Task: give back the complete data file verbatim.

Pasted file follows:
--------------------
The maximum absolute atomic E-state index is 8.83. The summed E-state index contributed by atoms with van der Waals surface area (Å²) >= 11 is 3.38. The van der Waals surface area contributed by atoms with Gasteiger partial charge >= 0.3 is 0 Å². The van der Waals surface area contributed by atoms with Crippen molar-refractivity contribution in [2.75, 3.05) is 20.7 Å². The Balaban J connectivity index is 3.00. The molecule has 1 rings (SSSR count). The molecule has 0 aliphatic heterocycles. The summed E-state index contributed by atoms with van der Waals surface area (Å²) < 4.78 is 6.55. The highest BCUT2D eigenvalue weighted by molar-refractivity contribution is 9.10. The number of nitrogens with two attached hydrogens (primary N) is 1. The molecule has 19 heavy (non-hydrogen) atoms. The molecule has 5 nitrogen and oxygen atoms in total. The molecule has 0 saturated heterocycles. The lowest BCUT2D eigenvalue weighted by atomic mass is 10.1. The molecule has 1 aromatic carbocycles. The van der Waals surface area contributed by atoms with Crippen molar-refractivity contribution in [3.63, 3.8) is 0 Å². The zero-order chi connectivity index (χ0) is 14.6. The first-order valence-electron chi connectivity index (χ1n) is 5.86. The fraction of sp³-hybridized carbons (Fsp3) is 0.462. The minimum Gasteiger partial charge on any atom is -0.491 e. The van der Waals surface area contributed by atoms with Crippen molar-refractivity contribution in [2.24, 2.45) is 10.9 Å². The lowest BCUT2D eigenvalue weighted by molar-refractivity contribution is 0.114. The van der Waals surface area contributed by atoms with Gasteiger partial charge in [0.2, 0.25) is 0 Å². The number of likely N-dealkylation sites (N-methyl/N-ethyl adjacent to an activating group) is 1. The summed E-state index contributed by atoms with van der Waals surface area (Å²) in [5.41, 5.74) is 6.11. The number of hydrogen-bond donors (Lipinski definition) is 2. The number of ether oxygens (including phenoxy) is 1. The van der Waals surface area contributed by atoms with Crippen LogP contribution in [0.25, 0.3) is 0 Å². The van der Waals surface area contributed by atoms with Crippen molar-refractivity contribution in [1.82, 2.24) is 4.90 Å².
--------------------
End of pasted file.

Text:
The maximum absolute atomic E-state index is 8.83. The summed E-state index contributed by atoms with van der Waals surface area (Å²) >= 11 is 3.38. The van der Waals surface area contributed by atoms with Gasteiger partial charge >= 0.3 is 0 Å². The van der Waals surface area contributed by atoms with Crippen molar-refractivity contribution in [2.75, 3.05) is 20.7 Å². The Balaban J connectivity index is 3.00. The molecule has 1 rings (SSSR count). The molecule has 0 aliphatic heterocycles. The summed E-state index contributed by atoms with van der Waals surface area (Å²) < 4.78 is 6.55. The highest BCUT2D eigenvalue weighted by molar-refractivity contribution is 9.10. The number of nitrogens with two attached hydrogens (primary N) is 1. The molecule has 19 heavy (non-hydrogen) atoms. The molecule has 5 nitrogen and oxygen atoms in total. The molecule has 0 saturated heterocycles. The lowest BCUT2D eigenvalue weighted by atomic mass is 10.1. The molecule has 1 aromatic carbocycles. The van der Waals surface area contributed by atoms with Crippen molar-refractivity contribution in [3.63, 3.8) is 0 Å². The zero-order chi connectivity index (χ0) is 14.6. The first-order valence-electron chi connectivity index (χ1n) is 5.86. The fraction of sp³-hybridized carbons (Fsp3) is 0.462. The minimum Gasteiger partial charge on any atom is -0.491 e. The van der Waals surface area contributed by atoms with Crippen molar-refractivity contribution in [2.24, 2.45) is 10.9 Å². The lowest BCUT2D eigenvalue weighted by molar-refractivity contribution is 0.114. The van der Waals surface area contributed by atoms with Gasteiger partial charge in [0.2, 0.25) is 0 Å². The number of likely N-dealkylation sites (N-methyl/N-ethyl adjacent to an activating group) is 1. The summed E-state index contributed by atoms with van der Waals surface area (Å²) in [5.41, 5.74) is 6.11. The number of hydrogen-bond donors (Lipinski definition) is 2. The number of ether oxygens (including phenoxy) is 1. The van der Waals surface area contributed by atoms with Crippen LogP contribution in [0.25, 0.3) is 0 Å². The van der Waals surface area contributed by atoms with Crippen molar-refractivity contribution in [1.82, 2.24) is 4.90 Å².